What about the impact on THEIR lives? That additional 10% might make a big impact.  No, I don't have contact, but I have with other people around the world who are poorer or just as poor.  

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Just now, Ouagadougou said:

So how can the President Nelson make that judgement/statement if it is based on faith, spiritual blessings, and "anecdotal evidence."  What I am bringing into question is his claim that tithing ends poverty cycles (nothing to do with a testimony or the spiritual side of it). It's like telling people that eating less will help end hunger...and he has NO evidence support his claim.  

I don't know that there is any empirical evidence to support the claim. I do know that often when people pay tithing out of faith that their attitude towards life changes and they see many blessings where there were few before. Idk. It is a pretty bold statement. 

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2 minutes ago, ksfisher said:

 

 Bring ye all the tithes into the storehouse, that there may be meat in mine house, and prove me now herewith, saith the Lord of hosts, if I will not open you the windows of heaven, and pour you out a blessing, that there shall not be room enough to receive it.

(Malachi 3:10)

Evidence other than the words of the Lord?  What more do you need?

That supports the tithing aspect but not the claim that it ends poverty cycles.  

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9 minutes ago, Ouagadougou said:

What about the impact on THEIR lives? That additional 10% might make a big impact.  No, I don't have contact, but I have with other people around the world who are poorer or just as poor.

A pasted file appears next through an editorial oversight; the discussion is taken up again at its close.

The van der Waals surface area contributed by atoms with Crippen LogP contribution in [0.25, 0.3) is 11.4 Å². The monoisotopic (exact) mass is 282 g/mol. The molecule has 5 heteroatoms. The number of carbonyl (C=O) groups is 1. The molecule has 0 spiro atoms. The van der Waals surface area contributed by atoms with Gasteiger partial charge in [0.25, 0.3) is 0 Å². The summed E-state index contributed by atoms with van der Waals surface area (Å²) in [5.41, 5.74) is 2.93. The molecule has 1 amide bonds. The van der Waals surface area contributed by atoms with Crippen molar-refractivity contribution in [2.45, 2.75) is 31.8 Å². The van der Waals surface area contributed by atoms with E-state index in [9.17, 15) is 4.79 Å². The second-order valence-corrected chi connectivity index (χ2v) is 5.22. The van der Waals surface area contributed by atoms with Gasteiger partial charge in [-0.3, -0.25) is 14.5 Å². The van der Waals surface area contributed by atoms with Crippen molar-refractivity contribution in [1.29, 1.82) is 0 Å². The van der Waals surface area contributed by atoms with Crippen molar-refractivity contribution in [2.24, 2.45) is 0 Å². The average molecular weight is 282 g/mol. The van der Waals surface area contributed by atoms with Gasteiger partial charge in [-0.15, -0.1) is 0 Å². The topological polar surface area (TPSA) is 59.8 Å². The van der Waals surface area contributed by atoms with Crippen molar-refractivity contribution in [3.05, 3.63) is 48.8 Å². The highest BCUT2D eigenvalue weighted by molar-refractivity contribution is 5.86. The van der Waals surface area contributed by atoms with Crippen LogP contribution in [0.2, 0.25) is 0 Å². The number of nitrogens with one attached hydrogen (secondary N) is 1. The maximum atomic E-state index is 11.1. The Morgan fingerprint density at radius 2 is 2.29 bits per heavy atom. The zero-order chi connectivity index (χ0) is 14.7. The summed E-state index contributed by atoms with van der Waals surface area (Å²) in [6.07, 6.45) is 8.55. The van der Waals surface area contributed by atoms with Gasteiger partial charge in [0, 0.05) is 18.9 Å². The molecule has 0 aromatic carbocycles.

Quote

Of the rapid growth in Chyulu and its ongoing challenges, Byron J. Gilbert, a missionary, reported that in 1992 he and his wife traveled from Nairobi to Chyulu to teach and interview eight candidates for baptism, but 75 came for the discussion. During church, they had to fill the sacrament trays three times. Another missionary, Linda Leavitt, who served in Chyulu for more than a year, said that many who desired to join the Church waited three months before their names could be placed on a waiting list to be taught the missionary discussions. During the three-month period, all attended church and most lived the law of tithing, kept the Word of Wisdom, and fasted. https://www.lds.org/ensign/2001/02/pioneering-in-chyulu-kenya?lang=eng

And now they have a temple. How do you presume to speak for them?

Edited by Bernard Gui
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29 minutes ago, pogi said:

How do you really feel about our prophet?

Most would have judged Jesus as being "dishonest, out of touch with reality, and extremely misleading" when he told his apostles not to turn the crowd of thousands away, but to feed them all with a few fish and loves of bread...

That is not really what he said.

BTW, I like President Nelson and some of his recent changes, but that doesn't mean I can't be openly against some of his other ideas/statements.  

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2 minutes ago, Bernard Gui said:

 

Once again "spiritual benefits," but I am focused on his bold claim that it ends poverty cycles.  

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10 minutes ago, Ouagadougou said:

That supports the tithing aspect but not the claim that it ends poverty cycles.  

The proof will come in being obedient.  Anything else would seem to be sign seeking.  Paul tells us that we walk by faith in this life.  Those who have faith in the Lord and are determined to follow his prophets will see the promised blessings.  Those who wait for proof before acting will not.

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There is some research out there that joining the Church is coorelated with increased economic status.  I don't believe it pinpoints it to tithing as there are many things that likely contribute (emphasis on education and the Church's effort to make it available worldwide, increased stability of the family itself, budgeting for tithing may increase efforts to balance income and expenses, living the word of wisdom eliminates unnecessary expenses for alcohol and tobacco, etc).  It has been a couple of years since I last referenced it, so it may take a bit to find it (assuming I can).